Both my parents were gone and I was set to go back to Hawaii to sell our family home. About a week and a half prior to the trip I was just on the sofa yawning, and I ran my hand across my chest and I felt the lump. My mother was a breast cancer survivor, so I made that assumption right away.
I was debating whether to tell my wife or not, because I wanted to make sure that it didn’t distract us from what we had to do when we went to Hawaii. But after thinking about it, I knew I had to tell her. She was devastated, and ended up saying, maybe we shouldn’t go, instead we should stay and go to the doctor right away. I said, “Look, a couple of weeks is not going to make a difference. I need to do this and be there for my family, and get the estate and house taken care of.”
She agreed reluctantly, and I didn’t even tell my four other siblings about it, so nobody else in my family knew that I had this lump. About two weeks later I came back and went to my primary care physician first. My previous checkups were basically that I’d walk in, he’d say “How are you doing Paul?” and I’d say “Fine”. And then we’d just talk football or something else. But this time, he looked at me, felt the lump, and said, “That’s suspicious.” And that word “suspicious” starts to confirm in my head what I was already thinking. So, I went to radiology, they gave me an ultrasound, and I got my first mammogram.
I have a different respect for women now when they get mammograms. I walked into the room and the technician gave me a puzzled look. Not knowing that men can get breast cancer, the experience of a mammogram really wasn’t on my radar. So, I’m looking at her, pointing at my breast, and wondering how I’m going to get it into that machine. I looked like a contortionist trying to get myself into it.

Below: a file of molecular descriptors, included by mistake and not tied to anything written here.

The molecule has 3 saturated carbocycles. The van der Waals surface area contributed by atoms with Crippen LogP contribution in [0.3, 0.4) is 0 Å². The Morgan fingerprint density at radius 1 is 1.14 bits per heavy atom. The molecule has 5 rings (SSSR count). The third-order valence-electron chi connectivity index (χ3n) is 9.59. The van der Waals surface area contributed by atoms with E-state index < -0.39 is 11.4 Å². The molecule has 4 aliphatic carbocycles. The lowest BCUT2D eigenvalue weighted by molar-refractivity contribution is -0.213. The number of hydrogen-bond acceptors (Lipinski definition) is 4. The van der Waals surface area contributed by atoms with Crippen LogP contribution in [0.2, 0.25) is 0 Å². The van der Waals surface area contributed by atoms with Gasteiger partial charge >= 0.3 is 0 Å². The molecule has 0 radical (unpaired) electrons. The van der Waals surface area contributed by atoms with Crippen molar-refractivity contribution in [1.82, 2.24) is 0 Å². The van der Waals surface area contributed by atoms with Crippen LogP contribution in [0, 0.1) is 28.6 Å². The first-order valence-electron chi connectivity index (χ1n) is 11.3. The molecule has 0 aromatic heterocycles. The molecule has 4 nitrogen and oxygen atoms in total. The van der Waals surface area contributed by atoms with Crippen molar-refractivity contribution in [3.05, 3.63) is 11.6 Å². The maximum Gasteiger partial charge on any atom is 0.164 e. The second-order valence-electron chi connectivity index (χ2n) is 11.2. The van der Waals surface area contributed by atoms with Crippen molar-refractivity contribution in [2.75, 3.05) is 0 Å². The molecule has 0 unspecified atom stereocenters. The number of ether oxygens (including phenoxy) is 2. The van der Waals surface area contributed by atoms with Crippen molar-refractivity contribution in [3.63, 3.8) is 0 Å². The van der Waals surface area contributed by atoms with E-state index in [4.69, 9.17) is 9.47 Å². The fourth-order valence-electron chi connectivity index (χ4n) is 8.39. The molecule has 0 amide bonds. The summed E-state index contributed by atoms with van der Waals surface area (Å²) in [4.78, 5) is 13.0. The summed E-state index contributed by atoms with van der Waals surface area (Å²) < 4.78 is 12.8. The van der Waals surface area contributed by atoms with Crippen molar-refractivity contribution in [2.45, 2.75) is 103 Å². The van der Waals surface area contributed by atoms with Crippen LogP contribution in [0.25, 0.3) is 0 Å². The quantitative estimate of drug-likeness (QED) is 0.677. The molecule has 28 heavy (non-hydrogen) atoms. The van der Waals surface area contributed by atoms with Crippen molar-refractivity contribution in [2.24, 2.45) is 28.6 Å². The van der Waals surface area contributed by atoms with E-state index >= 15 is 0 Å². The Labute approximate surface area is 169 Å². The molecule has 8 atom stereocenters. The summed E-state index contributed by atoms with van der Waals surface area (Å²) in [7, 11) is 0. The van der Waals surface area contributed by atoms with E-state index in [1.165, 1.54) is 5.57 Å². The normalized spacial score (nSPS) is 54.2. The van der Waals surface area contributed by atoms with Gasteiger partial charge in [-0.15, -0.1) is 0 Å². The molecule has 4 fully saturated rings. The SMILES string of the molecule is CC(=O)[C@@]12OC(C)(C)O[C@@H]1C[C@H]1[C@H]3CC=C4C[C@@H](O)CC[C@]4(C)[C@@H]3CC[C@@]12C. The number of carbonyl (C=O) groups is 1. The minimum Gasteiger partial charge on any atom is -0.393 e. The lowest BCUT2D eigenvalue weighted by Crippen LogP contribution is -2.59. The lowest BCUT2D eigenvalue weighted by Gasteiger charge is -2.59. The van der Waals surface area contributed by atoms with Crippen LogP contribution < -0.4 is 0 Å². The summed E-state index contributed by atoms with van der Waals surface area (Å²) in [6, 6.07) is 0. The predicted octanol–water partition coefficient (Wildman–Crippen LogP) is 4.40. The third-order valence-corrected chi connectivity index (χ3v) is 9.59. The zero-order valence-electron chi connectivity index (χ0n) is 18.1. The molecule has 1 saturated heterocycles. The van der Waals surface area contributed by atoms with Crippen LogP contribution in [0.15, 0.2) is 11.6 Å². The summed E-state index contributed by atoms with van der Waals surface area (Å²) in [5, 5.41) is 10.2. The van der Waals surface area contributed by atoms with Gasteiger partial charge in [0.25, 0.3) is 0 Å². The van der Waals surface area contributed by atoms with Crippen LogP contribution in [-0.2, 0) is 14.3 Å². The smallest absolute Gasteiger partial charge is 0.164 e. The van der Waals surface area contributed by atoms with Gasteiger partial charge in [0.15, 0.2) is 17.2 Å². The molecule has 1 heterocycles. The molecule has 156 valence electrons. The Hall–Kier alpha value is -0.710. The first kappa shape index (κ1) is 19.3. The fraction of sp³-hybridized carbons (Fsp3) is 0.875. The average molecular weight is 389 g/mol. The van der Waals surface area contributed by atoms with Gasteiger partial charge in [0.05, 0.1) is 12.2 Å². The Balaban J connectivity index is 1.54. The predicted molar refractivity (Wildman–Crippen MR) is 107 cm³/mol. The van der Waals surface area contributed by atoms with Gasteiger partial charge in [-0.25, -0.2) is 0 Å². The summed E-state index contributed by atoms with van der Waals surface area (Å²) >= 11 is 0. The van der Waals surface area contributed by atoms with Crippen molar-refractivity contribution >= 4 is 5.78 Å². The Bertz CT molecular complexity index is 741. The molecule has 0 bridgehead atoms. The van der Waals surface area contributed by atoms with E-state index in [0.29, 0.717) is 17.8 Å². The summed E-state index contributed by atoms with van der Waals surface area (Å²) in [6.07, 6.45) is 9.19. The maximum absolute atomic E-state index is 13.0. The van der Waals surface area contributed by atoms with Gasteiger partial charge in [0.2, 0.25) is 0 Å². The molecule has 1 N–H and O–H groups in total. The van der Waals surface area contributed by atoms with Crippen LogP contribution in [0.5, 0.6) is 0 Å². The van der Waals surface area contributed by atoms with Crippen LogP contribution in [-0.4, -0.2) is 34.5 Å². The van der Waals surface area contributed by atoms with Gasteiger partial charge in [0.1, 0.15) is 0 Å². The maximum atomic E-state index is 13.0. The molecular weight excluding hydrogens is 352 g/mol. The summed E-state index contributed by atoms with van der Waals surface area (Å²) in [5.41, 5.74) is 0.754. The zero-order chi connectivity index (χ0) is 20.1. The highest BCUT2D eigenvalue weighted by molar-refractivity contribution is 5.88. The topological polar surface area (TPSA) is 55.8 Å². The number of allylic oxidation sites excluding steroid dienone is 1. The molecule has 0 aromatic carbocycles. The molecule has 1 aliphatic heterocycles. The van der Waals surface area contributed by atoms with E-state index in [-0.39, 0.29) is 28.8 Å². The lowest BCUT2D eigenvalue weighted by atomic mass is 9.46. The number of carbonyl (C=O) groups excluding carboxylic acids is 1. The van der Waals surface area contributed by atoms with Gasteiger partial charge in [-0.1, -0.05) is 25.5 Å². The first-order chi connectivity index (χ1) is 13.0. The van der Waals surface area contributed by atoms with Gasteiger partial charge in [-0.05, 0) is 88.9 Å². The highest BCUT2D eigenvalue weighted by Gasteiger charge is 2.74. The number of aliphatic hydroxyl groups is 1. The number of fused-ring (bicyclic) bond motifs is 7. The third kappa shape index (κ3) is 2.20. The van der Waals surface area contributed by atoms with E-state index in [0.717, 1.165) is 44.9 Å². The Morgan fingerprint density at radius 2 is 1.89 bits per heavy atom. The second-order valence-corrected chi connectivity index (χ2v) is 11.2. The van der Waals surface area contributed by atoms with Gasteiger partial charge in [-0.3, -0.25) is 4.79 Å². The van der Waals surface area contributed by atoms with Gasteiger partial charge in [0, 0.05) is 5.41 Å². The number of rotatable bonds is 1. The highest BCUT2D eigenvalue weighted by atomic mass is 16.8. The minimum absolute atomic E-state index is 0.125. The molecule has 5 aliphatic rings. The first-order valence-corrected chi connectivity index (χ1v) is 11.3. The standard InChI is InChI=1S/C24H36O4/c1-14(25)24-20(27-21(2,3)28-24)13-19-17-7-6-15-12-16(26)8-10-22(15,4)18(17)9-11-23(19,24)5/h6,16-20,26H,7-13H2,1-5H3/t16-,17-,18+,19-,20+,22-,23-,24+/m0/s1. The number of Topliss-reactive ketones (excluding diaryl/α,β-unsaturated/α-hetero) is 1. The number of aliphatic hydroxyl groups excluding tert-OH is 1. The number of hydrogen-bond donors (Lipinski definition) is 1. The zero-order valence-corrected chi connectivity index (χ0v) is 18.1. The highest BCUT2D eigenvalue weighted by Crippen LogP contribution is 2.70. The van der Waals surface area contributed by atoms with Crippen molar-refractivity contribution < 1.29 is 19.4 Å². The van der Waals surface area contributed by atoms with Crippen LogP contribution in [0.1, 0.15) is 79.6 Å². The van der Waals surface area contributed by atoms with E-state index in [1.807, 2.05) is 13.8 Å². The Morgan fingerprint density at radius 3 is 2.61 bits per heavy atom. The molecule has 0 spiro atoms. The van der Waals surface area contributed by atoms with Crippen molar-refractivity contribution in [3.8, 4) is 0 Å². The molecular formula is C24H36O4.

After that I had to go get a biopsy, because you just can’t see enough from a mammogram or ultrasound. I went to a surgeon, and I’m sitting in this waiting room with all women, and she yells my name out. I’m like, “Wait! Keep this on the down low!”
I walked in the room and there’s a pink apron laid out – all these things are starting to connect now. I go across the hallway to get a biopsy, and my wife has her face in her hands as the surgery begins. Being an ex-player, we’ve been on enough training tables that it really wasn’t bothering me yet. But then, all of a sudden, another surgeon walks in, and then another technician, and another, and so on. That’s when it hit me, that they don’t see this very often. What’s next, are they going to start selling popcorn? I realized then and there that this is different.
A week later, I get a call from the surgeon’s office, and they said that everything looked OK, which gave me a little sigh of relief. But a couple of days later, I get a call from the surgeon himself. He said, “Paul, your worst fears are realized. It’s an invasive carcinoma.” As a male, breast cancer is really not on our radar.